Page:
What next for Diane Abbott?

Ed Miliband says the Labour left-winger has a “part to play” after the leadership election.

It's another busy morning in the Labour leadership election with just a day to go until ballot papers land on party members' doormats.

The Miliband brothers have both criticised Peter Mandelson's astonishingly self-indulgent comments to the Times (£), Ed Balls has unveiled a housing plan that would use a £6bn windfall to build 100,000 extra affordable homes, and Andy Burnham is giving a speech on the NHS in Liverpool, appealing to the Lib Dems to oppose the Tories' break-up of the health service.

But, as on other occasions, it's Diane Abbott, once viewed as the most media-savvy of the candidates, who can't get a look-in. Despite the excitement that greeted her arrival on the ballot paper, Abbott's campaign has lacked momentum and just 11 of the 33 MPs who nominated her are now expected to vote for her. Abbott can bank on firmer support from the grass roots of the party but, as things stand, she may struggle to avoid last place.

However, consolation is at hand from Ed Miliband. Today's Times (£) reports that the younger Miliband has hinted that Abbott deserves a place in the shadow cabinet. At an event in Bethnal Green, east London, last night, Miliband said:

I'm not naming a shadow cabinet . . . that would be seen as presumptuous. And rightly so. But Diane shouldn't just go back to This Week when this is over. She has a part to play.

Miliband's comments may be cited by his brother's camp as another example of his alleged "pandering" to the left, but others would recall Lyndon Johnson's adage that "it's better to have them inside the tent pissing out than outside pissing in".

One thing that could change the dynamic of the race is if Abbott does what no candidate has yet done and names a second preference. Could some future role for her be a quid pro quo for her support in the election? It would make a lot of sense.

George Eaton is political editor of the New Statesman.

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Recess confidential: Labour's liquid party

Sniffing out the best stories from Westminster, including Showsec, soames, and Smith-side splits.

If you are celebrating in a brewery, don’t ask Labour to provide the drinks. Because of the party’s continuing failure to secure a security contractor for its Liverpool conference, it is still uncertain whether the gathering will take place at all. Since boycotting G4S, the usual supplier, over its links with Israeli prisons, Labour has struggled to find an alternative. Of the five firms approached, only one – Showsec – offered its services. But the company’s non-union-recognition policy is inhibiting an agreement. The GMB, the firm’s antagonist, has threatened to picket the conference if Showsec is awarded the contract. In lieu of a breakthrough, sources suggest two alternatives: the police (at a cost of £59.65 per constable per hour), or the suspension of the G4S boycott. “We’ll soon find out which the Corbynites dislike the least,” an MP jested. Another feared that the Tories’ attack lines will write themselves: “How can Labour be trusted with national security if it can’t organise its own?”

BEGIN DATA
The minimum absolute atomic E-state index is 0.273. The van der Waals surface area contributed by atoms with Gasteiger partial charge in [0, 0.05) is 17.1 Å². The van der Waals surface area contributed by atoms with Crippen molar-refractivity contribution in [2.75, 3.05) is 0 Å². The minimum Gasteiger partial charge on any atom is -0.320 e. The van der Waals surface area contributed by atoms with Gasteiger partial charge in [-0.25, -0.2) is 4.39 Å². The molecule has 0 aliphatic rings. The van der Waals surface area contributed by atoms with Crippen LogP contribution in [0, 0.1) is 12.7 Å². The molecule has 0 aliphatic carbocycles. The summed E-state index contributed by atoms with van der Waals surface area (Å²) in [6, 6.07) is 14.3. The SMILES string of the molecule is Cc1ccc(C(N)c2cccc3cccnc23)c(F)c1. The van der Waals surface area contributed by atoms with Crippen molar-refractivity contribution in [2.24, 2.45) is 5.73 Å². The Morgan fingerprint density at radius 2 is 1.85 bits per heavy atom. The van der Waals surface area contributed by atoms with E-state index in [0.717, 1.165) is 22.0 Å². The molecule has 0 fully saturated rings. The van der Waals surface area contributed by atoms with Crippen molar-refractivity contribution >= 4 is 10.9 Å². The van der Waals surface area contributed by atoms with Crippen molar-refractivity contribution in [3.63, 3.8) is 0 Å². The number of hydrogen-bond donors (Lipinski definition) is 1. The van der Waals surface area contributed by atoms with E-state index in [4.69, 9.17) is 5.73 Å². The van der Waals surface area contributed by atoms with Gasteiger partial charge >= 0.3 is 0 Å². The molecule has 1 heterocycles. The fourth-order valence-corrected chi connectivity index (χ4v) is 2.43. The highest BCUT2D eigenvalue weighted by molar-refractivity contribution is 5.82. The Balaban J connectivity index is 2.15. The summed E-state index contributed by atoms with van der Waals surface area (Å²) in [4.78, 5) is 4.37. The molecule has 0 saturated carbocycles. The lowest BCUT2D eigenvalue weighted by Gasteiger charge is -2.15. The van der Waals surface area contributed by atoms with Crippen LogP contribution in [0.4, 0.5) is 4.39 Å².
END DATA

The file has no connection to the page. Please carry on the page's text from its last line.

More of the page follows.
Farewell, then, to Respect. The left-wing party founded in 2004 and joined by George Galloway after his expulsion from Labour has officially deregistered itself.

“We support Corbyn’s Labour Party,” the former MP explained, urging his 522,000 Facebook followers to sign up. “The Labour Party does not belong to one man,” replied Jess Phillips MP, who also pointed out in the same tweet that Respect had “massively failed”. Galloway, who won 1.4 per cent of the vote in this year’s London mayoral election, insists that he is not seeking to return to Labour. But he would surely be welcomed by Jeremy Corbyn’s director of communications, Seumas Milne, whom he once described as his “closest friend”. “We have spoken almost daily for 30 years,” Galloway boasted.

After Young Labour’s national committee voted to endorse Corbyn, its members were aggrieved to learn that they would not be permitted to promote his candidacy unless Owen Smith was given equal treatment. The leader’s supporters curse more “dirty tricks” from the Smith-sympathetic party machine.

Word reaches your mole of a Smith-side split between the ex-shadow cabinet ministers Lisa Nandy and Lucy Powell. The former is said to be encouraging the challenger’s left-wing platform, while the latter believes that he should make a more centrist pitch. If, as expected, Smith is beaten by Corbyn, it’s not only the divisions between the leader and his opponents that will be worth watching.

Nicholas Soames, the Tory grandee, has been slimming down – so much so, that he was congratulated by Tom Watson, Labour’s deputy leader, on his weight loss. “Soon I’ll be able to give you my old suits!” Soames told the similarly rotund Watson. 

Kevin Maguire is away

I'm a mole, innit.

This article first appeared in the 25 August 2016 issue of the New Statesman, Cameron: the legacy of a loser